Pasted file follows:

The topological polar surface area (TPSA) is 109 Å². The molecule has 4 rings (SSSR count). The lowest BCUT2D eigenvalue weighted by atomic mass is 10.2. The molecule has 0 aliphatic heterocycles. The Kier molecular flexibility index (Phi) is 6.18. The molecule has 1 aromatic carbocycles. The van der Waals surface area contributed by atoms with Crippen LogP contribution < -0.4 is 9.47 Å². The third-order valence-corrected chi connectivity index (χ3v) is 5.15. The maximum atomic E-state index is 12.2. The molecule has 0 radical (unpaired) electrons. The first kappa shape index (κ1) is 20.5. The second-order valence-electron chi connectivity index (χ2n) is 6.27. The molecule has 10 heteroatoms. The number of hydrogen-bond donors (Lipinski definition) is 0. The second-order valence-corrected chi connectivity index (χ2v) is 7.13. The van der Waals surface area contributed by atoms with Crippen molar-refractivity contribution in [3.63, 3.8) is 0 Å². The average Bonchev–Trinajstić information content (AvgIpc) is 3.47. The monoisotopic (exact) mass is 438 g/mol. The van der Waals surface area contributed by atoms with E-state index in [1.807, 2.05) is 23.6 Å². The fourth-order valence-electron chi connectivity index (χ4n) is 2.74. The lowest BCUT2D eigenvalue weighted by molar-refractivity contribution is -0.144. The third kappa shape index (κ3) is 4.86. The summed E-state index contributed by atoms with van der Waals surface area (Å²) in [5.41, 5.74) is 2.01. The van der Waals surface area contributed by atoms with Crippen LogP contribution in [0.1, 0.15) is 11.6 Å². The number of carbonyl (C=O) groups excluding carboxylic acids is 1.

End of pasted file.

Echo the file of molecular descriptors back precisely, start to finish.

The topological polar surface area (TPSA) is 109 Å². The molecule has 4 rings (SSSR count). The lowest BCUT2D eigenvalue weighted by atomic mass is 10.2. The molecule has 0 aliphatic heterocycles. The Kier molecular flexibility index (Phi) is 6.18. The molecule has 1 aromatic carbocycles. The van der Waals surface area contributed by atoms with Crippen LogP contribution < -0.4 is 9.47 Å². The third-order valence-corrected chi connectivity index (χ3v) is 5.15. The maximum atomic E-state index is 12.2. The molecule has 0 radical (unpaired) electrons. The first kappa shape index (κ1) is 20.5. The second-order valence-electron chi connectivity index (χ2n) is 6.27. The molecule has 10 heteroatoms. The number of hydrogen-bond donors (Lipinski definition) is 0. The second-order valence-corrected chi connectivity index (χ2v) is 7.13. The van der Waals surface area contributed by atoms with Crippen molar-refractivity contribution in [3.63, 3.8) is 0 Å². The average Bonchev–Trinajstić information content (AvgIpc) is 3.47. The monoisotopic (exact) mass is 438 g/mol. The van der Waals surface area contributed by atoms with E-state index in [1.807, 2.05) is 23.6 Å². The fourth-order valence-electron chi connectivity index (χ4n) is 2.74. The lowest BCUT2D eigenvalue weighted by molar-refractivity contribution is -0.144. The third kappa shape index (κ3) is 4.86. The summed E-state index contributed by atoms with van der Waals surface area (Å²) in [5.41, 5.74) is 2.01. The van der Waals surface area contributed by atoms with Crippen LogP contribution in [0.1, 0.15) is 11.6 Å². The number of carbonyl (C=O) groups excluding carboxylic acids is 1.